Wednesday, January 09, 2008
Born Standing Up
For Christmas I received Steve Martin's new Autobiography "Born Standing Up". It chronicles his childhood, adolescence and his rocky, meandering road to stardom as a stand-up comedian. It's very short and I read it in a couple of nights, unfortunately - I wish it had been longer. I found it to be fascinating and inspiring - very well written and a very candid portrait of an artist as he struggles to find his own artistic voice. For whatever reason, he was able to articulate many of the things I felt as I developed and struggled as an artist, and it made me feel so much better to hear someone else put it all into words.
I hate recommending things like this, because everyone feels differently and what seems revelatory to me will surely seem obvious and irrelevant to someone else. If you read the reviews on amazon.com you will see that most people really enjoyed the book and were struck by how honest it was and how sensitively it was written. Then again a few people seemed to think it was going to be more gossipy and have more "funny stories" in it, or that it was going to be more "wacky", like his stand up routines. It is neither - it was just the story of how he found his voice in a field where there was no precedent for what he was doing, and how hard he had to work to overcome everyone that told him that it wouldn't work, and how he had to face his own doubts and fears and how he was able to defeat these things so he could succeed.
Listening to Steve Martin albums was one of the few things my family seemed to do together when I was a kid that we all enjoyed. I can't imagine why my parents let me listen to them but I'm really glad they did. I didn't understand much of it back then but his enthusiasm, delivery and timing always made me laugh no matter what he was saying. In an era where I thought "The Muppet Show" was the greatest thing ever produced by mankind, it seemed to me that Steve Martin's irreverence and silliness were all there were to his act, that every performer ought to be that way, that being a good-natured goofball was his whole repertoire and that was just fine with me. Now, thinking back on what I remember of his act, I realize I was missing all of the irony to it, that what he was really doing was "anti-comedy" (as he calls it), making fun of the shtick that comedians have been doing for ages as well as pretending to be a failure to get laughs out of his own faked discomfort and frustration.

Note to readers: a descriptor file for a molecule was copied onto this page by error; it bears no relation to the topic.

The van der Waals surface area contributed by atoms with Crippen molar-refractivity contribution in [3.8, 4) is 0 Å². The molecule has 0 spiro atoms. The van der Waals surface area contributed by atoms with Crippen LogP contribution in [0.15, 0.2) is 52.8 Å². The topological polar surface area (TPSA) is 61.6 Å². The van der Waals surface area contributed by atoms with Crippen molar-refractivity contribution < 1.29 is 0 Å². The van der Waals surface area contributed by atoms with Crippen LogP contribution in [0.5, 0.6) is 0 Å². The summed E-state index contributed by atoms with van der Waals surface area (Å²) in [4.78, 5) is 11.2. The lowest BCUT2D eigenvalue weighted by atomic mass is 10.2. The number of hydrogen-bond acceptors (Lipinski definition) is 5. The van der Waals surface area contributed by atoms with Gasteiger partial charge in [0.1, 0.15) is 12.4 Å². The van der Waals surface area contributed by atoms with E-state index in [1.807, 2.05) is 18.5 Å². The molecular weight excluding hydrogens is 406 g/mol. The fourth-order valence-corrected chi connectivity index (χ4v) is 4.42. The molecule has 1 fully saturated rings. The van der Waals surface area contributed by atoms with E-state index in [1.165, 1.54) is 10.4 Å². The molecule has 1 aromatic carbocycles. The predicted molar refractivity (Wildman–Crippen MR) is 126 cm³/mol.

Anyway, here are a few of my favorite passages from the book:
Writing about an old book written by Dariel Fitzkee about performing magic:
"Fitzkee starts by denigrating the current state of magic, saying it is old-fashioned. Though published in 1943, this statement contains an enduring truth. All entertainment is or is about to become old-fashioned. There is room, he implies, for something new."
"At age eighteen, I had absolutely no gifts. I could not sing or dance, and the only acting I did was really just shouting. Thankfully, perseverance is a great substitute for talent."
"Despite a lack of natural ability, I did have the one element necessary to all early creativity; naïveté, that fabulous quality that keeps you from knowing just how unsuited you are for what you are about to do."
"Throughout the years, I have learned there is no harm in charging oneself up with delusions between moments of valid inspiration."